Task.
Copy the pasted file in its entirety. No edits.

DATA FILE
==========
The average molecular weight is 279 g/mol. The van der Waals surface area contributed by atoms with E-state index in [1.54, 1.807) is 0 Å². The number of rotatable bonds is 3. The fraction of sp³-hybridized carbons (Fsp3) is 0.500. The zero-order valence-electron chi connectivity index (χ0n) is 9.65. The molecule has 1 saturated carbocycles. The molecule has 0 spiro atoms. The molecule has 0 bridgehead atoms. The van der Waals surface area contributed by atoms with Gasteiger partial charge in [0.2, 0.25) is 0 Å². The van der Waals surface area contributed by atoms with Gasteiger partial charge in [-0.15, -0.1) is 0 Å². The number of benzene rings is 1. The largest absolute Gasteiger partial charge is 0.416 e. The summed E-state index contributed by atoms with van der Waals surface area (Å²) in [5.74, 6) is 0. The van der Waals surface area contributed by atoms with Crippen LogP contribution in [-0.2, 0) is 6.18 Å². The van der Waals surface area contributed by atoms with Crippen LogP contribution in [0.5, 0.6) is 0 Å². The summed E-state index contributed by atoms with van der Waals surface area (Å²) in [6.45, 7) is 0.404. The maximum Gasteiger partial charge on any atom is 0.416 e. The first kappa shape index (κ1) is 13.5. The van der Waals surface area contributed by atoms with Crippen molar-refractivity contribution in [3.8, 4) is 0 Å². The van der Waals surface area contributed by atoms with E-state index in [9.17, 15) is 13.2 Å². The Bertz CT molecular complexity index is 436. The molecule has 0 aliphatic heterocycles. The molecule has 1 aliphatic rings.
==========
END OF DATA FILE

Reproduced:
The average molecular weight is 279 g/mol. The van der Waals surface area contributed by atoms with E-state index in [1.54, 1.807) is 0 Å². The number of rotatable bonds is 3. The fraction of sp³-hybridized carbons (Fsp3) is 0.500. The zero-order valence-electron chi connectivity index (χ0n) is 9.65. The molecule has 1 saturated carbocycles. The molecule has 0 spiro atoms. The molecule has 0 bridgehead atoms. The van der Waals surface area contributed by atoms with Gasteiger partial charge in [0.2, 0.25) is 0 Å². The van der Waals surface area contributed by atoms with Gasteiger partial charge in [-0.15, -0.1) is 0 Å². The number of benzene rings is 1. The largest absolute Gasteiger partial charge is 0.416 e. The summed E-state index contributed by atoms with van der Waals surface area (Å²) in [5.74, 6) is 0. The van der Waals surface area contributed by atoms with Crippen LogP contribution in [-0.2, 0) is 6.18 Å². The van der Waals surface area contributed by atoms with Crippen LogP contribution in [0.5, 0.6) is 0 Å². The summed E-state index contributed by atoms with van der Waals surface area (Å²) in [6.45, 7) is 0.404. The maximum Gasteiger partial charge on any atom is 0.416 e. The first kappa shape index (κ1) is 13.5. The van der Waals surface area contributed by atoms with Crippen molar-refractivity contribution in [3.8, 4) is 0 Å². The van der Waals surface area contributed by atoms with E-state index in [9.17, 15) is 13.2 Å². The Bertz CT molecular complexity index is 436. The molecule has 0 aliphatic heterocycles. The molecule has 1 aliphatic rings.